A 30-minute hailstorm killed at least 45 people and injured about 120 in a southwestern China city Thursday, New China News Agency reported. The storm in Luzhou, Sichuan province, damaged houses, cut water and power supplies and telephone lines. It also uprooted trees.
NEWS
May 4, 1989 | From Associated Press
Hailstorms that battered wide areas of southwest Sichuan province over a 10-day period killed 157 people and injured 6,000, the newspaper China Daily said Wednesday. The storms, which hit 105 of the province's 175 counties from April 20 through last week, also destroyed 170,000 houses, the English-language newspaper said. Earlier reports had put the death toll from the storms at 87.
TRAVEL
November 27, 2005
WHY look for a company when you can assemble your own tour group? That's what Albert Huen and about 20 friends did for a trip last month to China. The two-week journey took them through regions that Western tourists don't visit frequently, including the Jiuzhaigou and Huanglong valleys in Sichuan province. It was when traveling between these two scenic spots that Huen, a retired physicist from Camarillo, took this picture with his Canon EOS 10D. It was about 6:30 a.m.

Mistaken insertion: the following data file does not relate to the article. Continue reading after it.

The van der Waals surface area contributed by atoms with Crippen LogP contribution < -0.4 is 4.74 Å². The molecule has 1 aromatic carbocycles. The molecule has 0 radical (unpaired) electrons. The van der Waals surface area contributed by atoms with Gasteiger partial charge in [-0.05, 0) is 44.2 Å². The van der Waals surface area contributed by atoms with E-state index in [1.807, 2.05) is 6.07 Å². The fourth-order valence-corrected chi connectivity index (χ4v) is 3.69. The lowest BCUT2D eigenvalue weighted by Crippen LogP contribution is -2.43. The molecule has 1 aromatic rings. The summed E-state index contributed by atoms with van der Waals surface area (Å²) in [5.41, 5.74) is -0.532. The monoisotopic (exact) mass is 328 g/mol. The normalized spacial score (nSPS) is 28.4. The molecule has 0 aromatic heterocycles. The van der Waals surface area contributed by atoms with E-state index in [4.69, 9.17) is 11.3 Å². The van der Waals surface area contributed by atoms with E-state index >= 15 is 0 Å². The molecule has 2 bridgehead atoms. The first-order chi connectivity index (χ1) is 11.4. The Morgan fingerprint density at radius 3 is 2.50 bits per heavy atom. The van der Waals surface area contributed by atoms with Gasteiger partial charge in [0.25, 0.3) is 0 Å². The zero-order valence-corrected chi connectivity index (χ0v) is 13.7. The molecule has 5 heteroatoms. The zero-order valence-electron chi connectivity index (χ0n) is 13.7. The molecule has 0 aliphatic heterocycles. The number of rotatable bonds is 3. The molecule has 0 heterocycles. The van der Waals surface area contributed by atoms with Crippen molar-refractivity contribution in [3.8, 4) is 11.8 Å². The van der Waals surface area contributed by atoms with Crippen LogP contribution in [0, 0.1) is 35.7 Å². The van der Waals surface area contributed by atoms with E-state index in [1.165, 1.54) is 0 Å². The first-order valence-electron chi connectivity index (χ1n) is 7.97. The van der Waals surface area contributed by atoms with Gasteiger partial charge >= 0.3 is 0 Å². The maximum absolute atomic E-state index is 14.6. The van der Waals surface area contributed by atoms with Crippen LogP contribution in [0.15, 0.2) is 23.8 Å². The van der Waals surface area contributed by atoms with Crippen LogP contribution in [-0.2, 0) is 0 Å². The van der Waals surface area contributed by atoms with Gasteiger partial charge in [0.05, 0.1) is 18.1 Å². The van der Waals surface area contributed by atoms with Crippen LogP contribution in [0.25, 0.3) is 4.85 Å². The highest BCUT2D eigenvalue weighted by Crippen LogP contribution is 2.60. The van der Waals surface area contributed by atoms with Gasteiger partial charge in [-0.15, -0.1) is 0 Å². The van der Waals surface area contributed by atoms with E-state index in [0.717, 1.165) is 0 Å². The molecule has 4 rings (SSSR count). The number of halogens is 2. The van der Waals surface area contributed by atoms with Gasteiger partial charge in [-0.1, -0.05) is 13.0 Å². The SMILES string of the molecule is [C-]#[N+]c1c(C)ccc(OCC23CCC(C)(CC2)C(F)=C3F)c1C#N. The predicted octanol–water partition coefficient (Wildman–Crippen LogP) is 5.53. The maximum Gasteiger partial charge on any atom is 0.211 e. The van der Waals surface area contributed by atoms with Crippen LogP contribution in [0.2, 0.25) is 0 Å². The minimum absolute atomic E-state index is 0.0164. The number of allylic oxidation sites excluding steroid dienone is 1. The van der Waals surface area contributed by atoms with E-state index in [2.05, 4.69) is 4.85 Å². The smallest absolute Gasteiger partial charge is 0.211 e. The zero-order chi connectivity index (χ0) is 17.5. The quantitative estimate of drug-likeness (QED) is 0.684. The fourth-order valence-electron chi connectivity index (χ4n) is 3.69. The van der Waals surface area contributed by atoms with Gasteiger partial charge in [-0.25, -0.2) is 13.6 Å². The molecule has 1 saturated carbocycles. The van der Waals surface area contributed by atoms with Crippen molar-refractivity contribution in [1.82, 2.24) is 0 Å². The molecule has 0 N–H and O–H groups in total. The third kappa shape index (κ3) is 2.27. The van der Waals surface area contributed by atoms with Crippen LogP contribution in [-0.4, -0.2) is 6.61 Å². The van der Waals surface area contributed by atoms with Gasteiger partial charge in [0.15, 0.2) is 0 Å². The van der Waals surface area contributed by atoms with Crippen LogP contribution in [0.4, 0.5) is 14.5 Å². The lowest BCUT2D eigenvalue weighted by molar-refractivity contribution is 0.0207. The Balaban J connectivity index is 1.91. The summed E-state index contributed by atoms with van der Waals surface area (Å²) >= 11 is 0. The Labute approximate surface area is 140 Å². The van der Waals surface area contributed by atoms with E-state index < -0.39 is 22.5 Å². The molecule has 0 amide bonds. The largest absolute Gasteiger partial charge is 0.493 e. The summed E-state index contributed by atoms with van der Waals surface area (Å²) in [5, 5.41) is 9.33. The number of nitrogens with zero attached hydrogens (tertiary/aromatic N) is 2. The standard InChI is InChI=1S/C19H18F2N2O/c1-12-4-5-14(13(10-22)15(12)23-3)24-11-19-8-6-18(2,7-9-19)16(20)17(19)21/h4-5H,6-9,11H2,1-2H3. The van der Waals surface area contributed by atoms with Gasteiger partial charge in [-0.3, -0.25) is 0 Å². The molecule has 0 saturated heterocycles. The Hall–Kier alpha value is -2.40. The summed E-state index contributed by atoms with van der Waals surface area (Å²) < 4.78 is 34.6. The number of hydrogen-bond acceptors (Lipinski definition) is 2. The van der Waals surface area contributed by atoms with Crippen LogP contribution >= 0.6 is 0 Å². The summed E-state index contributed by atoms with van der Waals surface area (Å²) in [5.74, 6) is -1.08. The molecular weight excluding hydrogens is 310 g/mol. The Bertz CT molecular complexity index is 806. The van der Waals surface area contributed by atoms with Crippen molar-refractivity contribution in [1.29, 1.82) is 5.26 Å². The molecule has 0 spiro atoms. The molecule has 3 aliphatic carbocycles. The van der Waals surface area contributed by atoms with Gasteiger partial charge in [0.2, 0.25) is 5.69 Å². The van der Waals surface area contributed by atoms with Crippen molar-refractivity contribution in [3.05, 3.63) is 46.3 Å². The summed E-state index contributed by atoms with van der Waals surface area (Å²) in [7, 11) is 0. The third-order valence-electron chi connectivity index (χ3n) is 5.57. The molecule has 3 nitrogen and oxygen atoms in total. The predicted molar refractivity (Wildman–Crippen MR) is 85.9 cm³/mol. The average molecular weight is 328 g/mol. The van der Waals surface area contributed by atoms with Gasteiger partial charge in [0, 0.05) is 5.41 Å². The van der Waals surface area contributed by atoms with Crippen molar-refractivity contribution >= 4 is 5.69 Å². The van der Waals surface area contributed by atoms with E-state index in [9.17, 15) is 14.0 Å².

NEWS
February 18, 1987 | United Press International
About 100 giant pandas threatened with starvation in China's largest nature reserve will be taken 450 miles to a new mountain home where there is plenty of bamboo to eat, the official People's Daily newspaper said Tuesday. The People's Daily said the pandas will be taken from the Wolong Nature Reserve in Sichuan province to Shennongjia in Hubei province, about 450 miles to the east, where the climate is similar.
WORLD
October 23, 2011 | By Barbara Demick, Los Angeles Times